Mohawk River level lowered for ‘cold box’
Massive GlobalFoundries machine makes way up canal
CAPITAL REGION State workers had to lower water levels on the Mohawk River on Tuesday to make room for a massive piece of equipment being shipped up the Erie Canal.
A barge from New Jersey-based DMC Marine was able to clear two bridges and make it to the Crescent terminal with the “cold box” bound for GlobalFoundries’ Fab 8 campus. From Crescent it will make the last leg of its journey to Fab 8 on a large flatbed trailer.
The machinery represents only a fraction of the materials being shipped this year on the canal, which is seeing more commercial traffic this year than it has in 20 years.
The canal system typically handled between 8,000 and 12,000 tons of cargo each year. This year, Canal Corp. spokesman Shane Mahar said, the system is projected to handle 100,000 tons.
DMC Marine manager Chris Cardella on Tuesday said the huge piece of equipment is in one piece and couldn’t be disassembled for shipment by any other means. It required a 1,000-ton crane to move it onto the barge. It also needed more clearance to make its way beneath Saratoga Avenue and a railroad bridge in Waterford on its way up the Erie Canal.
DMC, a subsidiary of Donjon, travels the Hudson River more often, carrying scrap and salvage material from the Port of Albany to the Port of Newark in addition to carrying aggregates back and forth.
Cardella said the canal is an ideal transportation mode for equipment like the cold box headed to GlobalFoundries — items like transformers are too heavy to go any great distance on roads and too big to be carried on a rail car.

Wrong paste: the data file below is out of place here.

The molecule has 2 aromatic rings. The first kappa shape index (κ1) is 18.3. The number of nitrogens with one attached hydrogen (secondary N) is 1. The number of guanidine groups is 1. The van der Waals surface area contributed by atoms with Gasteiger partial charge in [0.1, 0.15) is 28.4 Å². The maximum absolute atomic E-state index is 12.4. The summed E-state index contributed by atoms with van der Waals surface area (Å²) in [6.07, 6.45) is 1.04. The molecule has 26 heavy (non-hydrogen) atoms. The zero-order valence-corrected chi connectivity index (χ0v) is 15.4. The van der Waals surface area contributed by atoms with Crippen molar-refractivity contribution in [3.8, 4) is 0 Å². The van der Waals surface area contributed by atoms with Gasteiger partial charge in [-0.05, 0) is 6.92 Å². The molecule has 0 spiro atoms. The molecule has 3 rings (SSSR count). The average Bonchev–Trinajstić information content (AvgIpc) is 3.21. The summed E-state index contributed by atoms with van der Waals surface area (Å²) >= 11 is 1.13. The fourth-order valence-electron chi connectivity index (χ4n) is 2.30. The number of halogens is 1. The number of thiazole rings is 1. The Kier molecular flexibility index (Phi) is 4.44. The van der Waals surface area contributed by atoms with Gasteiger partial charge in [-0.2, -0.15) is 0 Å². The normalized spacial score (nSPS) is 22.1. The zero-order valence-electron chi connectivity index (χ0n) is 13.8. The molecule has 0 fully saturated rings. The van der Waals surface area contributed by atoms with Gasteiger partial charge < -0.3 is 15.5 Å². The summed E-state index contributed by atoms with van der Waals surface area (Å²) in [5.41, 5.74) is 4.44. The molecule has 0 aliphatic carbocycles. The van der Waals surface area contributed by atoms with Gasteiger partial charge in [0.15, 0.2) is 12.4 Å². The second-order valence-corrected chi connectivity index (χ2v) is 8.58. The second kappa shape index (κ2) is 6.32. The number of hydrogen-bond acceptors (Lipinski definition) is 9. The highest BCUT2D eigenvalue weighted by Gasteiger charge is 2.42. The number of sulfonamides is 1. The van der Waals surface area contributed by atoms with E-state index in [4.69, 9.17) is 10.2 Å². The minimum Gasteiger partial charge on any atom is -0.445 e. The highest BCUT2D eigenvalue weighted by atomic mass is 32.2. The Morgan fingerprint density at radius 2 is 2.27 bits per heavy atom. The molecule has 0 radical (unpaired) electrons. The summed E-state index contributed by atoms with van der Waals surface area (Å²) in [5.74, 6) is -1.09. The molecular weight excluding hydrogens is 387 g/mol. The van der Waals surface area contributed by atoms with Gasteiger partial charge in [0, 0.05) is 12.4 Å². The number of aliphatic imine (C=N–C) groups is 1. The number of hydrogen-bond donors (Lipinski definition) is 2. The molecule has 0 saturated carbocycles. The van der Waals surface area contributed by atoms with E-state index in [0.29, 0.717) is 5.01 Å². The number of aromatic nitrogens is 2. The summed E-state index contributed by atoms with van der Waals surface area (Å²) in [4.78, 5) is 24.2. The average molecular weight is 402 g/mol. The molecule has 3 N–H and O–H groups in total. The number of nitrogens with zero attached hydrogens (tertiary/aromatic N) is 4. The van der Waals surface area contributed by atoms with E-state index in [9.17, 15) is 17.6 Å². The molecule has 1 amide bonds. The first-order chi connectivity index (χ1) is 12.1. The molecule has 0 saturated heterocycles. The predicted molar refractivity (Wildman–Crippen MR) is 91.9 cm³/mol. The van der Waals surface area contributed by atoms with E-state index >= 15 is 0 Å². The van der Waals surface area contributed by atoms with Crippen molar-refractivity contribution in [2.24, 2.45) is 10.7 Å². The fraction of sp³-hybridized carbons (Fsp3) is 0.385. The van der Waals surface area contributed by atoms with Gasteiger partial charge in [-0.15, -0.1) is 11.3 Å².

He said such shipments are required once or sometimes twice a year, and he said the Canal Corp. handled the task professionally.
“They did exactly what they said they could do and did it on time,” Cardella said.
GlobalFoundries spokeswoman Jessica Kerley said in an email Tuesday that the shipment involved about six months of planning and required coordination with the state Department of Transportation to ensure the cold box could be shipped safely.
The unit takes in air and separates its components to generate pure oxygen and nitrogen that’s used at the plant, she said.
“The canal system is another great example of the unique assets New York state has to offer businesses such as GlobalFoundries and its suppliers as they attempt to compete in the global marketplace,” Kerley said.
Mahar said one major element of the increase in canal shipments is grain from Canada, which travels into Lake Ontario, then through the Oswego Canal to an ethanol plant in Fulton, north of Syracuse.
Overall, 90 percent of the canal system’s commercial shipments travel between Lake Ontario and the Hudson River via the Oswego and Erie canals.
Products being transported include radar dome material, liquid calcium chloride, commercial paper dryers, aggregates, turbines, commercial boilers, transformers and other “oversize” items.
Canal Corp. Director Brian Stratton, in a prepared statement, said the Erie Canal revolutionized transportation nearly two centuries ago.
“The innovation the canal represented came well before rail, road and air travel advancements, which came later — but today’s canal system remains an efficient, viable means of moving speciality and bulk cargo between the East Coast and the Great Lakes,” he said.